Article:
The world was still beautiful. Life was sweet. Girls were as pretty as a picture. (If you think the wrinkled faces of old age that you see around today weren’t beautiful sixty years ago, you should look at the graduating class pictures in the old copies of the High School Breeze, in the Historical Society’s rooms!)

Yes, kids found things to do that were quite satisfying − simple pleasures that a sophisticated age would hoot at.

They worked on the far, studied evenings, played games, fished, swam, hung may baskets, played ball, slid, skated, made snow forts and skied − on unwaxed barrel staves. If they were very lucky, according to Maurice Richardson, a kindly uncle might make them a pair of white maple skis. He had such a pair himself.

Kids had parties and spelling bees, got up Larkin soap orders to earn their bicycles and watches and other needs as “premiums”; went to the “movies”, once in a while; popped corn, made molasses candy, attended the Price-Weber shows in Chase’s Hall, in May; and jumped up and down on the bulges in unsurfaced roads to make the bulges “buckle”, just after the frost was one, in the spring.

At Halloween they played tick-tack-toe with a notched spool, making a devilish noise on windows to set households in a dither. They played ball haley-baley, over the rood, went to box socials at Christmas time and bought the lunch their girl had put up, to eat with her; and played marching, hand-squeezing games to express their feelings for the pretty girls.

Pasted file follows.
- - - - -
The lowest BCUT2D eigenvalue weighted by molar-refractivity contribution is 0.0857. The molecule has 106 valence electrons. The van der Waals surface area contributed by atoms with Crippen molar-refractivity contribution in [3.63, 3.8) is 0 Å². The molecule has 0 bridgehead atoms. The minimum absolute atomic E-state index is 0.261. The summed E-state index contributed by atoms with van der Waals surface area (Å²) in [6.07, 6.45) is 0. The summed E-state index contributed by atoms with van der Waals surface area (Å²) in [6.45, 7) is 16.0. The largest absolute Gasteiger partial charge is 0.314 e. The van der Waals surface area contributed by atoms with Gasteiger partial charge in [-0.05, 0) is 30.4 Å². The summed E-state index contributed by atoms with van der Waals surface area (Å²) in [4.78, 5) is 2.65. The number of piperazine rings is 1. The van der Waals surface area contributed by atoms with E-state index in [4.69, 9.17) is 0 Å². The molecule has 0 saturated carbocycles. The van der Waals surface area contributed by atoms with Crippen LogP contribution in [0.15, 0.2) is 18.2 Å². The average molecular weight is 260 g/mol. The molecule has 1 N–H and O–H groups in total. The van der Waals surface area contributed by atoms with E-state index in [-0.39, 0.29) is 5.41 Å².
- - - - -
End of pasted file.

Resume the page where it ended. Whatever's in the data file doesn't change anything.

At any of the many parties, at one home or another, they played − with a great deal of laughter − button, button, winkum, musical chairs, drop the handkerchief, post office (which could be slightly amorous), or blind man’s buff. On occasion, they went to dances, though these were rather frowned on as immoral. “Rubbing bellies”, critics called dancing.

Really, in those times before pleasure came to be measured by how fast one could travel in his sports car, such enjoyments as making molasses candy weren’t to be laughed at. Having a candy pull, they called it.

Nora Hamlin told me how it was done.

First you boiled the molasses, a cupful or two, depending on how big a batch you wanted to make. Some added a little vinegar to the boiling mass to give a tang to its sweetness. When you dipped a spoon into it and found a hair forming on it when you lifted it out, it was done. It had gotten quite thick by that time.

You let it cool enough so that it wouldn’t burn, buttered your hands well, spooned out a gob of the thick molasses, took it into both hands, pulled it apart just enough so that it wouldn’t break, doubled it over, pulled it apart, doubled it over and kept repeating until the strands were much lighter in color. Then you left the straight strands (about three-quarters of an inch thick), in a dish to cool. When they were cool, you cut them into inch lengths. And you had a pretty nice and tasty batch of candy. And you had had a lot of simple fun in making it.